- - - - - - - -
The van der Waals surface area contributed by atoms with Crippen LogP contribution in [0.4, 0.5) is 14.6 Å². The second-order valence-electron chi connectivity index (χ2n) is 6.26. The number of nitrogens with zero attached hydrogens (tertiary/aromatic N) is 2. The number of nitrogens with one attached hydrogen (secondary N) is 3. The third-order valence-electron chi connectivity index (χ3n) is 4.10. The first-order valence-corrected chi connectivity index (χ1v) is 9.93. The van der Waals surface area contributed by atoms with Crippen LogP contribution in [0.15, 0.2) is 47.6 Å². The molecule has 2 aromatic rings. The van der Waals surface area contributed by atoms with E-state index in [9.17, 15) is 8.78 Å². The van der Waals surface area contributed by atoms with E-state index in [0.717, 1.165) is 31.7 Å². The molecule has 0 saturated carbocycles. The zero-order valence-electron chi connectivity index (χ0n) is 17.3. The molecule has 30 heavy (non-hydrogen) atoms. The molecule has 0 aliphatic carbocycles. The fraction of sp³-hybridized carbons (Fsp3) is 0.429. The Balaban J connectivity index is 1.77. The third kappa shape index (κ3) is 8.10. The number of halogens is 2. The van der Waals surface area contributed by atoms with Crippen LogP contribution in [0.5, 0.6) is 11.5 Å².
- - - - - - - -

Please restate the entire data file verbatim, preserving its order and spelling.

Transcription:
The van der Waals surface area contributed by atoms with Crippen LogP contribution in [0.4, 0.5) is 14.6 Å². The second-order valence-electron chi connectivity index (χ2n) is 6.26. The number of nitrogens with zero attached hydrogens (tertiary/aromatic N) is 2. The number of nitrogens with one attached hydrogen (secondary N) is 3. The third-order valence-electron chi connectivity index (χ3n) is 4.10. The first-order valence-corrected chi connectivity index (χ1v) is 9.93. The van der Waals surface area contributed by atoms with Crippen LogP contribution in [0.15, 0.2) is 47.6 Å². The molecule has 2 aromatic rings. The van der Waals surface area contributed by atoms with E-state index in [9.17, 15) is 8.78 Å². The van der Waals surface area contributed by atoms with E-state index in [0.717, 1.165) is 31.7 Å². The molecule has 0 saturated carbocycles. The zero-order valence-electron chi connectivity index (χ0n) is 17.3. The molecule has 30 heavy (non-hydrogen) atoms. The molecule has 0 aliphatic carbocycles. The fraction of sp³-hybridized carbons (Fsp3) is 0.429. The Balaban J connectivity index is 1.77. The third kappa shape index (κ3) is 8.10. The number of halogens is 2. The van der Waals surface area contributed by atoms with Crippen LogP contribution in [0.5, 0.6) is 11.5 Å².